• Elfen Lied

Elfen Lied (エルフェンリート, Erufen Rīto?) is a Japanese manga series created by manga author Lynn Okamoto. A thirteen-episode anime television series adaptation based on the manga (Elfen Lied: Diclonius Report) was produced by the studio ARMS and broadcast on TV Tokyo from July to October 2004; the anime was later licensed in North America on DVD by ADV Films. The anime started before the manga was complete; as a result, the plot differed between the two, especially towards the ending of the story. In 2005, a special original video animation, written to occur between the tenth and eleventh episodes of the series, was released. The title is German for “Elf Song” and takes its name from the poem “Elfenlied“.

Elfen Lied revolves around the interactions, views, emotions, and discrimination between humans and the Diclonius, a mutant species similar to humans in build but distinguishable by two horns on their head and “vectors”, transparent telekinetically controlled arms that have the power to manipulate and cut objects within their reach. The series is centered around the teenage Diclonius girl “Lucy” who was rejected by humans and subsequently wreaks a murderous vengeance upon them.

Elfen Lied involves themes of social alienation, identity, revenge, child abuse, jealousy, regret and the value of humanity.[2] The series employs graphic violence and nudity. So far, only the thirteen-episode anime series has been licensed in the United States, by ADV Films and in Australia, by Madman Entertainment. ADV Films said the series was one of their bestselling and “most notorious” releases of 2005.

Elfen Lied takes place in Japan, focusing specifically onto a new strain of the human race – a species known as Diclonius, creatures almost entirely similar to ordinary human beings, yet greatly different at the genetic level and notable due to physical abnormalities, the most notable being a pair of short horn-like protrusions located on both sides of a Diclonius’ head. One such Diclonius, a girl named Lucy, takes role as the central plot and main anti-heroine of the series: initially held in a facility built for experimentation on the Diclonius race, located off the coast of Kamakura, Kanagawa Prefecture, she manages to escape and wreak havoc in the compound, though she’s injured in the process, an event which help develop a secondary, child-like personality known as Nyu, her name being the very first word she ever spoke.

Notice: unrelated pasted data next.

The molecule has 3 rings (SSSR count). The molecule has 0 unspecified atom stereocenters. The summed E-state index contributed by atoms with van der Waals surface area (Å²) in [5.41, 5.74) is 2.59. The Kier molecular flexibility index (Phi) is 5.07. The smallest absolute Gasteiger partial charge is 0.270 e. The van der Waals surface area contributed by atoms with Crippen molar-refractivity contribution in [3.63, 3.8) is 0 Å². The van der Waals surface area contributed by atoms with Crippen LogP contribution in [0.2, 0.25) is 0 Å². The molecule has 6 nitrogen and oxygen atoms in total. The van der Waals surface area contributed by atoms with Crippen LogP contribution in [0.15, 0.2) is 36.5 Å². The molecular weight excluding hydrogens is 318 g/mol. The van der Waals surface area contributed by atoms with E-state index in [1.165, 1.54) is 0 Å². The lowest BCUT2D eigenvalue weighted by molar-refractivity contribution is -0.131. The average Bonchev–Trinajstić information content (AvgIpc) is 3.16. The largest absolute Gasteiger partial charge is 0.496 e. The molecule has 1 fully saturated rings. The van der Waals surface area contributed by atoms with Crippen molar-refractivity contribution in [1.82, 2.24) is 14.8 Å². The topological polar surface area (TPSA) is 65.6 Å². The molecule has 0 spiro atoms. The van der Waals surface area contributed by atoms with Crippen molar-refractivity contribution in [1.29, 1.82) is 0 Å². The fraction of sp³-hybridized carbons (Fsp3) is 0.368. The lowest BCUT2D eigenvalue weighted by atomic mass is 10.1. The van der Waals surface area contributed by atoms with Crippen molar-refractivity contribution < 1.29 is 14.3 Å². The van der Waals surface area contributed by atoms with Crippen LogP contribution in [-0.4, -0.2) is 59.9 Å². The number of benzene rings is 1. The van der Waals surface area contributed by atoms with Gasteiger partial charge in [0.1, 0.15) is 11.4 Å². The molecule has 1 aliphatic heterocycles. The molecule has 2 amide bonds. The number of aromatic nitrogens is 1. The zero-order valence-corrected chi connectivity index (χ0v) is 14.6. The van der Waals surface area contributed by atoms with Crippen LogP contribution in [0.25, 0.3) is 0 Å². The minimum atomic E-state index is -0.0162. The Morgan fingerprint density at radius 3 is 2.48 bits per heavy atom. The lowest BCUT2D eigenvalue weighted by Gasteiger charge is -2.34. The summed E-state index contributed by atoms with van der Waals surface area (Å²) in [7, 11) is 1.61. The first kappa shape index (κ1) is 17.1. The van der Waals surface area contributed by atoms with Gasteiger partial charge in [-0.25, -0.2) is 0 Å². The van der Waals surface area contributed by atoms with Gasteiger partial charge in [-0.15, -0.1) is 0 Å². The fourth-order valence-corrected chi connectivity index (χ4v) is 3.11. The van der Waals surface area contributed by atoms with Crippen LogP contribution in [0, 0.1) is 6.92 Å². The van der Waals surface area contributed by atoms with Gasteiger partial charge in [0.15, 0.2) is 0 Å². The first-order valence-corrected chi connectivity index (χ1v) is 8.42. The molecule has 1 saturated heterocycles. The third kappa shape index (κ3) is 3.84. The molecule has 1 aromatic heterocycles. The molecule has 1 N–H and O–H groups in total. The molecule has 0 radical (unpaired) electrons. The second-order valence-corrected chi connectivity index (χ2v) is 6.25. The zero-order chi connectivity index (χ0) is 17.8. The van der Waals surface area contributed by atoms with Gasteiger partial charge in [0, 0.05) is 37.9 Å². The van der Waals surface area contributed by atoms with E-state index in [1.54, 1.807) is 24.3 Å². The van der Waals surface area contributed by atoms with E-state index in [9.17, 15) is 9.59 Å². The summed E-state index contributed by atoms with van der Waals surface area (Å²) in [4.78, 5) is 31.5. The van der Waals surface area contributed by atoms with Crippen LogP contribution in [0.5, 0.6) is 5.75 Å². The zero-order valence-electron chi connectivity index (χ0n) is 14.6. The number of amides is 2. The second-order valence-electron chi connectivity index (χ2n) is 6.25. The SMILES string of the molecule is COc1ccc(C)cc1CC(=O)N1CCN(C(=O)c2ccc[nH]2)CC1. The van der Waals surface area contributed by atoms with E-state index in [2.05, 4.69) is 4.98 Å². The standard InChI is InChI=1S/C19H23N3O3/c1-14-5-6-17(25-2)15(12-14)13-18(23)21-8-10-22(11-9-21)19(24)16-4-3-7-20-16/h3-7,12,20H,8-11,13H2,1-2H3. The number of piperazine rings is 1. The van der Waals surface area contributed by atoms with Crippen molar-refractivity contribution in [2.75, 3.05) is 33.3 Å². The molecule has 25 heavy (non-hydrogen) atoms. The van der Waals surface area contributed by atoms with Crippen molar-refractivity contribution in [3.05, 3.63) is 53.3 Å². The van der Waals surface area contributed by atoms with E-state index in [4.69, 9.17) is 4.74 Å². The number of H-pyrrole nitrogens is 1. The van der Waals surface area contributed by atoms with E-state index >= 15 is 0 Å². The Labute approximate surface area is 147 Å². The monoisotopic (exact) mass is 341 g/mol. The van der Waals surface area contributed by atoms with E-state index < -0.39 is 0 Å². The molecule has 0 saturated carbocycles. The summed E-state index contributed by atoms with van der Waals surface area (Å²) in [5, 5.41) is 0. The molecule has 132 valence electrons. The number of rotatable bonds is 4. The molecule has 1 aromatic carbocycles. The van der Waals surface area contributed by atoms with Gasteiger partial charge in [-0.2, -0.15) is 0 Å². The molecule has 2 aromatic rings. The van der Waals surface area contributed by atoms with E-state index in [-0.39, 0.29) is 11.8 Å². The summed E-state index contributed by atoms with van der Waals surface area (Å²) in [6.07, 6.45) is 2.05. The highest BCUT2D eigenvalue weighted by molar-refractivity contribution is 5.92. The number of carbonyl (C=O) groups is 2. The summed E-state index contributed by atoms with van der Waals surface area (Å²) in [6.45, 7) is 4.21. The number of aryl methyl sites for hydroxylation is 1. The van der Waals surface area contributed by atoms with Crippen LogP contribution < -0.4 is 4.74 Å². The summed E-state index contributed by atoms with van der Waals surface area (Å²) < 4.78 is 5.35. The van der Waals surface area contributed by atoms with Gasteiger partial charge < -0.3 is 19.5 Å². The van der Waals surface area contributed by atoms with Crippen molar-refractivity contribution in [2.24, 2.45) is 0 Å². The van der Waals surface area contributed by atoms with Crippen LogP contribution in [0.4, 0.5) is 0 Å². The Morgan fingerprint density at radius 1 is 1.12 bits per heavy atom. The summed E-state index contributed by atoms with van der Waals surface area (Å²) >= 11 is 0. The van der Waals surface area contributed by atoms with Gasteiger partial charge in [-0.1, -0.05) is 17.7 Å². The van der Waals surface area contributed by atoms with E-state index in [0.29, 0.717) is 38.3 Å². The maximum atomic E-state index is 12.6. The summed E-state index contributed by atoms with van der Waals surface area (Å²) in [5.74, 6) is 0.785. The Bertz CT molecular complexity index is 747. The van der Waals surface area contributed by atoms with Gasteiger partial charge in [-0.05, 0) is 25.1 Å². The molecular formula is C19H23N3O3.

Brought by the sea to Kamakura’s coast, she is then found and rescued by two local residents, Kohta, who just moved in to study at the local university, and his cousin Yuka. They both agree to take in Nyu (they’re the ones who give her the name), though in doing so they become involved with the numerous, often brutal, attempts to recapture Lucy/Nyu, which counts among them a Special Assault Team and a number of other Diclonius, who shift from completely oblivious of everything to murderous killer frequently, often driven by a primitive, violent instinct bent on survival of her species over the human race, deemed both inferior and extremely savage. Also, several characters who were apparently untied to the plot becomes entangled in it, from Bando, a SAT trooper who was mauled by Lucy and infected with the Vector virus, to director Kurama himself, a carrier of said virus.

While the animated rendition of the series ends with the violent fight between Lucy and Mariko, Kurama’s daughter, after which Lucy disappears while fighting the military sent to capture her, the manga continues on by showing the mad plan of director Kakuzawa, leader of the Diclonius’ research, and its ultimate failure due to its own inconsistency. Nevertheless, said plan still brings about a great crisis upon the world, whose side-effects the surviving protagonists witness in the years after the conclusion of the story.

The story is rarely completely action-packed, and while there are instances of brutal fights, they often end abruptly in massacres perpetrated by Lucy or the other Diclonius, or even the humans themselves. Also, humanity is often portrayed as extremely immoral or cruel, with instances such as the experiments the Diclonius constantly endure or the racist view humans and Diclonius give at each other. In fact, it is often confusing to assert who of the two factions is truly evil, given the fact that while humans are demonized through their cruelty over Diclonius, the latter are depicted as bloody murderers since a very young age – in fact, most of them are young children or teenagers at most.